The new conservative leader should level the north the Bilbao way
As the Conservative Party leadership roadmap ventured north to Darlington last night, the two candidates, Liz Truss and Rishi Sunak, faced fresh calls to set out their respective plans for “ Upgrade “. Delivering new opportunities and investment to Britain’s ‘forgotten’ towns was a central theme of the Conservatives’ 2019 election victory – and branded a ‘defining mission’ by Boris Johnson on the steps of Downing Street. And it will now be up to his former chancellor or foreign secretary to stick to the agenda and deliver on his promise to voters.
For Truss and Sunak, it will be a tough sell. A recent report by the End Child Poverty Commission found that nearly two-fifths of children in the North East of England live in poverty. While productivity levels, between London and much of the north, point to a nation divided in terms of economic activity. These are problems that cannot be fixed overnight.
The challenge, however, is not insurmountable – and if they seek a credible plan on how to truly “level” parts of the North, the development of Bilbao and the surrounding region of Biscay, in the Pays Basque, over the past 40 years, could serve as a guide. This region in the northeast of the Spanish state shares many similarities with towns like Darlington and other “forgotten” towns in the UK, and was decimated by the industrial decline of the 1970s and 1980s. the 2008 recession hit, its unemployment rate soared above 16%, and productivity and wages plummeted. Some skilled workers left the region for cities such as London, Munich and Paris, and local opportunities quickly dried up.
Yet now, less than 15 years later, Bilbao and the surrounding region of Biscay are a hive of activity, and a region that boasts levels of education and GDP per capita comparable to Sweden. Unemployment rates are the lowest in the state, as are levels of income inequality. Ordinary families are also feeling the benefits of the success of “upgrading” the region as a whole, with household incomes in the top quartile of OECD regions, and their once gritty post-industrial cities, Bilbao and San Sebastian, now world centers. for culture, gastronomy and advanced services.
What makes the Basque model unique and successful is its genuine commitment to decentralization. The provincial government of the Basque Country, Biscay, has its own fiscal powers, for example, and can tailor its policies specifically to the needs of the region. This has made it attractive to international investors and workers, with the region not only home to innovative new start-ups, but also major global employers, including Mercedes-Benz and personal watercraft.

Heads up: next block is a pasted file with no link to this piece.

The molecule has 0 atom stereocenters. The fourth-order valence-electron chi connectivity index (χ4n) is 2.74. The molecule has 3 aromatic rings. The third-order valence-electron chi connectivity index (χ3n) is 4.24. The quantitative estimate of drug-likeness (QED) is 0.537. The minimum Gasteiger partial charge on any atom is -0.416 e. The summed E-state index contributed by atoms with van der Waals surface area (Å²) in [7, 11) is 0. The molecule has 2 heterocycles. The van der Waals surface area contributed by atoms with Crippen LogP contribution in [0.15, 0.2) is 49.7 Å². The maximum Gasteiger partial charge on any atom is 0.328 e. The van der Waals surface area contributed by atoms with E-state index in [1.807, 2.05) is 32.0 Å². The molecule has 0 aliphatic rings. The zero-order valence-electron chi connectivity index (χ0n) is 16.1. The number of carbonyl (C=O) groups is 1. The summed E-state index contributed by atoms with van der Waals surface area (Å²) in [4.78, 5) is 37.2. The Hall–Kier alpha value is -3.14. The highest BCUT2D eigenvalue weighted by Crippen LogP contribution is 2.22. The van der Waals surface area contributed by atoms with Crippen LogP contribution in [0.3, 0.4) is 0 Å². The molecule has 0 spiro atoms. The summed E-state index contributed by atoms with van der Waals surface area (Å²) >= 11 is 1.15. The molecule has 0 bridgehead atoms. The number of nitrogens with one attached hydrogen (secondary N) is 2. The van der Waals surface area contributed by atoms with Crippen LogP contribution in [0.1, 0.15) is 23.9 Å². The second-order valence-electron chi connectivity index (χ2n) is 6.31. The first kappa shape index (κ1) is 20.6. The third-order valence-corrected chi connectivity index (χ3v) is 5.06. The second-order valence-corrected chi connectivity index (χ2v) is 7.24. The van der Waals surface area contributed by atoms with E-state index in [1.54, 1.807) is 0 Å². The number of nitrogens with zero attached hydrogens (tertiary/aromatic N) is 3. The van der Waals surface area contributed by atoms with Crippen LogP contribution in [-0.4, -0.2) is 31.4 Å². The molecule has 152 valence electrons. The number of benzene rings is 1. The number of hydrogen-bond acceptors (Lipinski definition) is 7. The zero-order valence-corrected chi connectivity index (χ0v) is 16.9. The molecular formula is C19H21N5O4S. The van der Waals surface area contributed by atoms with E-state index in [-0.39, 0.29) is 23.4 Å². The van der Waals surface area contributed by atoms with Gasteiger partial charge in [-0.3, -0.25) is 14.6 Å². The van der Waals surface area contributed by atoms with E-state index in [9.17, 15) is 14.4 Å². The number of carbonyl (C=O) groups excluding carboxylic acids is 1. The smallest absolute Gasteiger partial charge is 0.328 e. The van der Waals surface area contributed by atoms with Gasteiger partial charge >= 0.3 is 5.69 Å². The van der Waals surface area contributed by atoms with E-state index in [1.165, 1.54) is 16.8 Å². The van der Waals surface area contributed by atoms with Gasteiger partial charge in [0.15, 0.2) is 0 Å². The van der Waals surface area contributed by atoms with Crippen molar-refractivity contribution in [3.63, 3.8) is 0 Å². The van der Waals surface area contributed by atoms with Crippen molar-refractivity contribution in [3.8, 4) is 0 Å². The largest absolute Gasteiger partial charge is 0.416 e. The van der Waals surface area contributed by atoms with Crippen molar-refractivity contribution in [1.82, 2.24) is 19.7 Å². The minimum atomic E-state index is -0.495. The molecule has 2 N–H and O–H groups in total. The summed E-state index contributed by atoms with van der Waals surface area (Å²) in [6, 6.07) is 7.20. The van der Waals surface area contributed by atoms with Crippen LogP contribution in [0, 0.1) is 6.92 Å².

If Truss or Sunak replicated this, across the North they could attract new industry and new workers to alternative urban centers outside of London and boost the regional economy. The case for this kind of decentralization has been backed by think tanks, including the Center for Cities, which recently produced a report citing a “lack of leadership” as the main bulwark in the “race to the top”.
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Investment will also be essential, especially in a context of economic uncertainty. During Bilbao’s industrial recession in the 1980s, the government of Biscay invested in a new technology park, which played a key role in the city’s development as a hub of European technology industry. Comparable commitments to the northern regions of the UK would show that the government has a long-term strategy for their development.
The same should apply to education. Former Conservative leadership candidate Tom Tugendhat has rightly identified that investing in this area is fundamental to ‘getting up to speed’ and has pledged to create new institutes of technology across the Kingdom. -United. Truss or Sunak would be wise to follow his lead on this and see the benefits of upskilling the UK workforce, where possible. This was a key pillar of Basque success, post-2008, and now puts the region near the top of the pile in terms of educational attainment, with 26% of residents holding advanced degrees in STEM (Science, Technology, Engineering, and Mathematics) – double the proportion of the EU and US.
And, finally, both candidates would be willing to consider the benefits that cultural investment can bring. To date, under outgoing Prime Minister Boris Johnson, ‘levelling’ funds have been allocated to small-scale projects, such as local libraries and community arts centres. This is important, of course, but so is the establishment of cultural icons, which attract external funding streams. In our case, we have the Guggenheim, once scorned, but which today symbolizes the Basque turnaround – it is the beacon of a once destitute city which now contributes 425 million euros to the regional GDP, generates more than 9,000 jobs and increases attendance sightseeing. He was the catalyst for the realization of a large-scale urban renewal programme, including a new metro system and a business centre.
The term “upgrade” can be a slogan. But regional inequalities are real. It’s something that should weigh on the minds of Truss and Sunak as they speak with voters in Darlington and the North over the next week.
Ivan Jimenez is the general manager of Bizkaia Talent, created by the government of Vizcaya in the Basque Country as part of its strategy to revitalize the region.